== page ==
Tuesday, April 6, 2010

I don't have an Ipad, yet

I got my wife an ipad for her birthday. It is a rare thing in our household that she gets gadgets before I do, so it seemed like a good idea, and I figured that at the very least I could see her use it and decide if I wanted one of my own or if I would, instead, use the money to replace my old netbook. It took about a day to convince me that I wanted one for myself, and a few days more before I decided I *needed* one for myself.

I have only gotten to use the ipad a little. The temptation to rush in and install everything under the auspices of "helping" my wife is strong, but doing so would sort of ruin the whole point of the gift, so I have been restrained (as much as it pains me). That restraint has allowed me to watch my wife use hers, which has given me some interesting insights on it.

My wife is a very technically savvy woman, but her expertise is outside of the field of gadgets. If she must have a widget, she errs on the side of the very utilitarian. She has her phone (which is as simple as it can be and still do what she needs) and her work laptop and with that, she's done. Or at least that had been the case. A while back she ran out of books and I, in a gesture of goodwill, downloaded a stack to the Kindle for her. The only reason I got my kindle back is because she discovered that my ipod could also display my ebooks. The gift of the ipad was, at least in part, an attempt for me to get those devices back.

So, if I had an ipad, it would live in my bag (as gadget do) and never be far from my hand. In contrast, my wife has a far less addictive pattern of use - it's found a permanent home on the bedside table, and in the evening she uses it to play mahjong, read books and watch Netflix, as the whim strikes her. It is not a lifestyle item for her (in fact, she has yet to take it into work to show off despite interest from co-workers) but rather a simple appliance.

Or perhaps not entirely simple. She is, at her own pace, dipping her toe in the app store form time to time to see what looks interesting to her. She's got an SSH client and a few games, and she's willing to try out new things when they're not a hassle, but she's not in any rush to do so.

I contrast this with another friend who has an ipad who, I think, would not object to being described as a power nerd. He had all his apps pre-bought before the ipad arrived, and he's shelled out for commercial apps from Apple and Omni and others, and has specifics plans for using the ipad at home and at work (at least when he can steal it back from his wife, who insists she doesn't need one, but is hooked on big screen popcap games). I played a little with his too, and it's got EVERYTHING.

Comparing those two usage profiles (along with my imagined self-profile) was really interesting to me. It's cool that someone's mom could use this, but I think that's ultimately unimportant compared to how many different ways people can use the ipad to suit their personal needs. When we talk about it "just working" (because it does), it's easy to assume that ease of use is directed at the absolute novice, but that misses the picture. The novice isn't even aware that Netflix streaming exists or of what twitter is. The ipad might be a gateway for someone like that, but the reality is that it's for the nerds, albeit for more of the nerds than most any computer to date.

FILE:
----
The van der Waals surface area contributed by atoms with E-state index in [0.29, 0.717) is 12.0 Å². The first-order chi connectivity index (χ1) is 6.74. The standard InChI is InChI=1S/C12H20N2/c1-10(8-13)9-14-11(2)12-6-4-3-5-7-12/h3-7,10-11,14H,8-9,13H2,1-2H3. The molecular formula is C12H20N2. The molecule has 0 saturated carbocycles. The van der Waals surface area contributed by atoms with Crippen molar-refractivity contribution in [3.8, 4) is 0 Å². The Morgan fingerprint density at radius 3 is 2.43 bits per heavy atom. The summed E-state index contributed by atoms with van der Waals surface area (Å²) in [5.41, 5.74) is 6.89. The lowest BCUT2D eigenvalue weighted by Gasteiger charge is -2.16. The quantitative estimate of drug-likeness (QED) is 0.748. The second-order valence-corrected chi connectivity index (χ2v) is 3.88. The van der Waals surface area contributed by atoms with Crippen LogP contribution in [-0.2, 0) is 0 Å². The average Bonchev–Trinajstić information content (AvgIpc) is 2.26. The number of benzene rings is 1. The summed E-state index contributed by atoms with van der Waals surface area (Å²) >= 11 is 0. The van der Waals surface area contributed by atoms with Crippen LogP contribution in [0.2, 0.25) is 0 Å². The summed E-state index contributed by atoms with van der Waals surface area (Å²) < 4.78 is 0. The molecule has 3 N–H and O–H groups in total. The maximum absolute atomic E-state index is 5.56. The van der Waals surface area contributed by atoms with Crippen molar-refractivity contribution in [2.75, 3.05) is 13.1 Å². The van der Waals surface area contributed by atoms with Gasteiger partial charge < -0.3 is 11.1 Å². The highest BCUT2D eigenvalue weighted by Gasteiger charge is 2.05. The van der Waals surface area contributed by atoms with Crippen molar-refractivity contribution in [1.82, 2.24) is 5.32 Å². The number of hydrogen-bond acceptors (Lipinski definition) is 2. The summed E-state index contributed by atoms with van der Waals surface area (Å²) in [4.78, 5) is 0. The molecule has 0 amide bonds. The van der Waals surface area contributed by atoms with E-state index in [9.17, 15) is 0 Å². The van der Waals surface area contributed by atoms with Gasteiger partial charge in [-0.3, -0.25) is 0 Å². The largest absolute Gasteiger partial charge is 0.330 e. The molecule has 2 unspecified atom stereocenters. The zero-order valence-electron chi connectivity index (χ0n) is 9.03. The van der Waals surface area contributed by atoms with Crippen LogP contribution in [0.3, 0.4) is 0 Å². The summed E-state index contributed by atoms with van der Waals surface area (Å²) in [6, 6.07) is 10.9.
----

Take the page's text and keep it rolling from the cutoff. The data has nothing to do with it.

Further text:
And by nerds I don't just mean computer nerds. Another friend of mine broke down and got one when it became clear that the pdf organization and reading capability was good enough to handle all his scientific papers. Other folks have talked about how fantastic it is for reading scripts. The possibilities for boardgames and RPGs are obvious and huge.

This is, ultimately, why I think the ipad is going to be a winner. It's not for everyone, but for people who have particular passions, the ipad is going to provide unprecedented tools to help with that passion. It's not a universal tool, nor is it going to offer something for every passion, but when it lines up it's going to be fantastic. What's more, I think it may also be useful for discovery - your ipad may help you with your passions, but it may also lets you find other things to be passionate about.

A bit hype-y? Maybe. I acknowledge some genuine excitement as well as lingering pissiness at the crowds looking for cred in bashing the ipad because it's not how they would do it. I'm willing to be wrong.

But I'm damn sure going to have a good time until the jury comes back.


  1. Oh. Honey. It hasn't gone to work because folks will want to touch it and I am just not ready to share as yet. This is the first new gadget for which I am an early adopter in - actually, ever, as it turns out. It is a mark of deep affection and strong trust that you got your fingerprints on it at all. Count yourself loved because there was a strong disconnect between my face and what I was really thinking while you were doing that.